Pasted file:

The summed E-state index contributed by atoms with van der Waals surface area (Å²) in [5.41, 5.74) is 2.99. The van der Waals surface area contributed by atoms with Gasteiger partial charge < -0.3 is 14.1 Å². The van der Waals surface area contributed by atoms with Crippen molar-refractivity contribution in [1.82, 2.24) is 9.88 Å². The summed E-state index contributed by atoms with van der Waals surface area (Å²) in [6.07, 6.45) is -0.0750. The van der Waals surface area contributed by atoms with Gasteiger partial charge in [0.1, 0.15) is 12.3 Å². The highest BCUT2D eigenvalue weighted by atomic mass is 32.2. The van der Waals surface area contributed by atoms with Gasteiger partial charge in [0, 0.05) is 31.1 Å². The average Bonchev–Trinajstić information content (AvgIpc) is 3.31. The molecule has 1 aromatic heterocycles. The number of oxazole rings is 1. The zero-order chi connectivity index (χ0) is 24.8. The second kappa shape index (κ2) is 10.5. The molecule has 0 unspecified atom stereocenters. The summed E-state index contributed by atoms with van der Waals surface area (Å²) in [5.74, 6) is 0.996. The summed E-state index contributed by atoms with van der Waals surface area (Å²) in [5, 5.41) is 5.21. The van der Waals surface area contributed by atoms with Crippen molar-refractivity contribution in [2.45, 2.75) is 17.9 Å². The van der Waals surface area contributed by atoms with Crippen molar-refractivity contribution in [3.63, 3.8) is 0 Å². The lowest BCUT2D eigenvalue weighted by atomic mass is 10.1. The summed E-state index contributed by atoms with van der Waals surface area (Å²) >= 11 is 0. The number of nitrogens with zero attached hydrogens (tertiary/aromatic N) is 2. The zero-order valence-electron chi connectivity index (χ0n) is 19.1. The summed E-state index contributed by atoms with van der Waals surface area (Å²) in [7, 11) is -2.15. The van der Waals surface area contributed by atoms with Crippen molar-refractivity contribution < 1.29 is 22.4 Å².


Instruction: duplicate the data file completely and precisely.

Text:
The summed E-state index contributed by atoms with van der Waals surface area (Å²) in [5.41, 5.74) is 2.99. The van der Waals surface area contributed by atoms with Gasteiger partial charge < -0.3 is 14.1 Å². The van der Waals surface area contributed by atoms with Crippen molar-refractivity contribution in [1.82, 2.24) is 9.88 Å². The summed E-state index contributed by atoms with van der Waals surface area (Å²) in [6.07, 6.45) is -0.0750. The van der Waals surface area contributed by atoms with Gasteiger partial charge in [0.1, 0.15) is 12.3 Å². The highest BCUT2D eigenvalue weighted by atomic mass is 32.2. The van der Waals surface area contributed by atoms with Gasteiger partial charge in [0, 0.05) is 31.1 Å². The average Bonchev–Trinajstić information content (AvgIpc) is 3.31. The molecule has 1 aromatic heterocycles. The number of oxazole rings is 1. The zero-order chi connectivity index (χ0) is 24.8. The second kappa shape index (κ2) is 10.5. The molecule has 0 unspecified atom stereocenters. The summed E-state index contributed by atoms with van der Waals surface area (Å²) in [5.74, 6) is 0.996. The summed E-state index contributed by atoms with van der Waals surface area (Å²) in [5, 5.41) is 5.21. The van der Waals surface area contributed by atoms with Crippen molar-refractivity contribution in [2.45, 2.75) is 17.9 Å². The van der Waals surface area contributed by atoms with Crippen molar-refractivity contribution in [3.63, 3.8) is 0 Å². The lowest BCUT2D eigenvalue weighted by atomic mass is 10.1. The summed E-state index contributed by atoms with van der Waals surface area (Å²) >= 11 is 0. The number of nitrogens with zero attached hydrogens (tertiary/aromatic N) is 2. The zero-order valence-electron chi connectivity index (χ0n) is 19.1. The summed E-state index contributed by atoms with van der Waals surface area (Å²) in [7, 11) is -2.15. The van der Waals surface area contributed by atoms with Crippen molar-refractivity contribution < 1.29 is 22.4 Å².